Google Summer of Code 2018:

This blog is the initiation of a series which describes my experiences while working with Open Bioinformatics Foundation as part of the Google Summer of Code 2018 program. The succeeding blog posts go into the details of my work of contributing to COBRApy, a package for constraint-based modeling of biological networks and driven, a package for data-driven constraint-based analysis.

About me:

I completed my B.Tech in Biotechnology (2014–2018) from Vellore Institute of Technology, India. Although, I was fascinated with how computers work, from the age of 2, I didn’t really start understanding them before my college years. I took a programming course in my college and thus began my journey as a programmer. I did code in my school as part of the curriculum but never found interest due to the way it was taught. So, there I was, a fresher who found that programming had a lot to teach as to how a person thinks and also discover its “magical powers” to solve problems which are bound by physical constraints.

Motivation for applying:

Although, I had known about GSoC, I never really thought of applying as I had the impression that it was mainly focused for people who are into Computer Science and closely related disciplines. But, I would admit that I was so wrong about that impression and thus this experience taught me an important life-lesson.

Since, I taught myself programming and also used it for some curriculum projects, I was looking out for some opportunity which would help me accelerate my endeavour in Computational Biology.

In November ’17, I started my Capstone Project at IIT Madras and I was working on synthetic lethality analysis. For my project, I was using COBRApy and I was truly amazed by the community they have. The people in the community are truly helpful and explained me a lot of stuff which I was finding hard to wrap my head around. Thus, I was inclined to contribute to the open-source community and specifically COBRApy.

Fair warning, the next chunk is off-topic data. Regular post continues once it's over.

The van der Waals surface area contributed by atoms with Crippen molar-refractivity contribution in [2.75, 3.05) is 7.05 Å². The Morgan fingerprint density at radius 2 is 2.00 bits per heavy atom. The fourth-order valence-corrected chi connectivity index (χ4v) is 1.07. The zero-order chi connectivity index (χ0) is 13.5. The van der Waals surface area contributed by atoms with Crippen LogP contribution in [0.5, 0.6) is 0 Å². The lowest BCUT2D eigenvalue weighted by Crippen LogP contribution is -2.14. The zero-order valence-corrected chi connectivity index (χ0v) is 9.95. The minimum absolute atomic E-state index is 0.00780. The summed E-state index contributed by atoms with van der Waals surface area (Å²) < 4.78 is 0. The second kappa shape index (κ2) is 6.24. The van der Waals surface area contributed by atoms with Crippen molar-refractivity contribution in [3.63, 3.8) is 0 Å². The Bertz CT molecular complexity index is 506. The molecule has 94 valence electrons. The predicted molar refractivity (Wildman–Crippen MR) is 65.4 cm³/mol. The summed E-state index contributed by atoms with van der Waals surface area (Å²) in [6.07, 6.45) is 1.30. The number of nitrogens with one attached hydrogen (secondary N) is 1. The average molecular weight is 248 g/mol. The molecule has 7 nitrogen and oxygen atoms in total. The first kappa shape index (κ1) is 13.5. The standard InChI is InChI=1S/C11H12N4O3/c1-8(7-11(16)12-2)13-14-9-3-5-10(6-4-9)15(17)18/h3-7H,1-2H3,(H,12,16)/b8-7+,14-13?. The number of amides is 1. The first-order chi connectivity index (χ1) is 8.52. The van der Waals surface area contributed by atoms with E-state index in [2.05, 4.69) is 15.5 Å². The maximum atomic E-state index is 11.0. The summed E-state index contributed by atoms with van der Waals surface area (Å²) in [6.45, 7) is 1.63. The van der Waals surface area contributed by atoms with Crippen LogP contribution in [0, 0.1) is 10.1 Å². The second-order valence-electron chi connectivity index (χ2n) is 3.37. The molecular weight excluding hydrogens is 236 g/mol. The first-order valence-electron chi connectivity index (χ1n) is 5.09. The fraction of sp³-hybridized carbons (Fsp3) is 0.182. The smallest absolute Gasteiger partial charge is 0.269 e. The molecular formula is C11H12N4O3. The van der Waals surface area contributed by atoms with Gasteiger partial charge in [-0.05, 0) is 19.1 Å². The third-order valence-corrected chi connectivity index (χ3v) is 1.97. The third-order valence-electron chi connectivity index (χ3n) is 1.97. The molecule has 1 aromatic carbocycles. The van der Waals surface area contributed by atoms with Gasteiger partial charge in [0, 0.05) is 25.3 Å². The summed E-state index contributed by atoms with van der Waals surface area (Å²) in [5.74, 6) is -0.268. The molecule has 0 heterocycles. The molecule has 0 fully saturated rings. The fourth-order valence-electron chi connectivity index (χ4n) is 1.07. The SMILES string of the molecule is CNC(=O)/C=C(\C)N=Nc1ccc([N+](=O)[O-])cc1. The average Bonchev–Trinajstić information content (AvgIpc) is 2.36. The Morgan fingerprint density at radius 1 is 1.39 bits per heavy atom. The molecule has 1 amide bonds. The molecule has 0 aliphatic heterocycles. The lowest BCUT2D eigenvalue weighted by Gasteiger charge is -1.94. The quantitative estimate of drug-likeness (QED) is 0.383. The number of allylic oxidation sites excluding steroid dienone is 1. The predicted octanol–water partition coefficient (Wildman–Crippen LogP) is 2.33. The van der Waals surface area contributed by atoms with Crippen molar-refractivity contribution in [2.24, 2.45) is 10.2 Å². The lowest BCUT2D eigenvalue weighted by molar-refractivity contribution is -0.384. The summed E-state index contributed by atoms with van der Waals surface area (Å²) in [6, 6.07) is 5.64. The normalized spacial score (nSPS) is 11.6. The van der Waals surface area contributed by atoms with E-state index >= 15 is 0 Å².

Around the same time, I got to know that GSoC was calling for applications. I was randomly scrolling through the organisations and scavenging for some interesting ones. To my great surpise, COBRApy was there under Open Bioinformatics Foundation and thus began my preparation for applying.

Preparing my proposal:

I got so excited to apply that I literally spammed my mentor, Moritz, to discuss about what can be done. I put around 2–3 hrs daily to study the toolbox and what can be improved in it. After innumerable conversations with Moritz (who helped me a lot for preparing the proposal 🙏), the final draft was ready.


I was already done with my project and was waiting for the results of GSoC selection. Finally, the day arrived when the results were out and I hurriedly searched my name in the list. The moment I saw my name on the list, I was filled with joy and couldn’t hide my happiness. The following acceptance mail made me even more happy!

I am really grateful for the opportunity and would really encourage anyone having a similar area of interest to follow your heart and give GSoC a try, as it will not only help you learn a lot but also meet a lot of cool people (just like I did).

Thank you for taking the time to read my blog! The next post describes my experience while implementing ROOM (Regulatory On/Off Minimization) for COBRApy.